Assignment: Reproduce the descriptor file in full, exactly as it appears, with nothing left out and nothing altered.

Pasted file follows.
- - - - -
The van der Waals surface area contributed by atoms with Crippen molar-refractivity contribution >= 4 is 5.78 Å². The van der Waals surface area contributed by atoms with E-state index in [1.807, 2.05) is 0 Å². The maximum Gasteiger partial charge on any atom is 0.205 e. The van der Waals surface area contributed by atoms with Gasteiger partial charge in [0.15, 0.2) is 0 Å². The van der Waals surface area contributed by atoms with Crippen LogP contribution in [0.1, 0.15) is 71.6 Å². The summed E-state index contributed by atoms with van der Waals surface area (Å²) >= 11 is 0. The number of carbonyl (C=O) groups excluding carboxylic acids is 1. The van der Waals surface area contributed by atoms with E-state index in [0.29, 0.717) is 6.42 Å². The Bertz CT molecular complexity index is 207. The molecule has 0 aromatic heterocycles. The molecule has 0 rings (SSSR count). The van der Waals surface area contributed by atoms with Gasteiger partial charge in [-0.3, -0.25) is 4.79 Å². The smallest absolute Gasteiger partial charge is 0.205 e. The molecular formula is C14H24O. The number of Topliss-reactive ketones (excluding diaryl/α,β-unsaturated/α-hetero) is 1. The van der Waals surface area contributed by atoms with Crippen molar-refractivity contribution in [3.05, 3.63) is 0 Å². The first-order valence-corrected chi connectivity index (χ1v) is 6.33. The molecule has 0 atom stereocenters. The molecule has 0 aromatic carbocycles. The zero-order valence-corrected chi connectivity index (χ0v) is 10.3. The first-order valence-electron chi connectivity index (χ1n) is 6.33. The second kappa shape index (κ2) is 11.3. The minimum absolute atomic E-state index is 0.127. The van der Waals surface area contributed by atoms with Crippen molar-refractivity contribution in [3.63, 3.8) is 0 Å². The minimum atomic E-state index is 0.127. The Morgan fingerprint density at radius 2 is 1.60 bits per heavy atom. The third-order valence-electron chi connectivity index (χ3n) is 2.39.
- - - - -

The van der Waals surface area contributed by atoms with Crippen molar-refractivity contribution >= 4 is 5.78 Å². The van der Waals surface area contributed by atoms with E-state index in [1.807, 2.05) is 0 Å². The maximum Gasteiger partial charge on any atom is 0.205 e. The van der Waals surface area contributed by atoms with Gasteiger partial charge in [0.15, 0.2) is 0 Å². The van der Waals surface area contributed by atoms with Crippen LogP contribution in [0.1, 0.15) is 71.6 Å². The summed E-state index contributed by atoms with van der Waals surface area (Å²) >= 11 is 0. The number of carbonyl (C=O) groups excluding carboxylic acids is 1. The van der Waals surface area contributed by atoms with E-state index in [0.29, 0.717) is 6.42 Å². The Bertz CT molecular complexity index is 207. The molecule has 0 aromatic heterocycles. The molecule has 0 rings (SSSR count). The van der Waals surface area contributed by atoms with Gasteiger partial charge in [-0.3, -0.25) is 4.79 Å². The smallest absolute Gasteiger partial charge is 0.205 e. The molecular formula is C14H24O. The number of Topliss-reactive ketones (excluding diaryl/α,β-unsaturated/α-hetero) is 1. The van der Waals surface area contributed by atoms with Crippen molar-refractivity contribution in [3.05, 3.63) is 0 Å². The first-order valence-corrected chi connectivity index (χ1v) is 6.33. The molecule has 0 atom stereocenters. The molecule has 0 aromatic carbocycles. The zero-order valence-corrected chi connectivity index (χ0v) is 10.3. The first-order valence-electron chi connectivity index (χ1n) is 6.33. The second kappa shape index (κ2) is 11.3. The minimum absolute atomic E-state index is 0.127. The van der Waals surface area contributed by atoms with Crippen molar-refractivity contribution in [3.63, 3.8) is 0 Å². The minimum atomic E-state index is 0.127. The Morgan fingerprint density at radius 2 is 1.60 bits per heavy atom. The third-order valence-electron chi connectivity index (χ3n) is 2.39.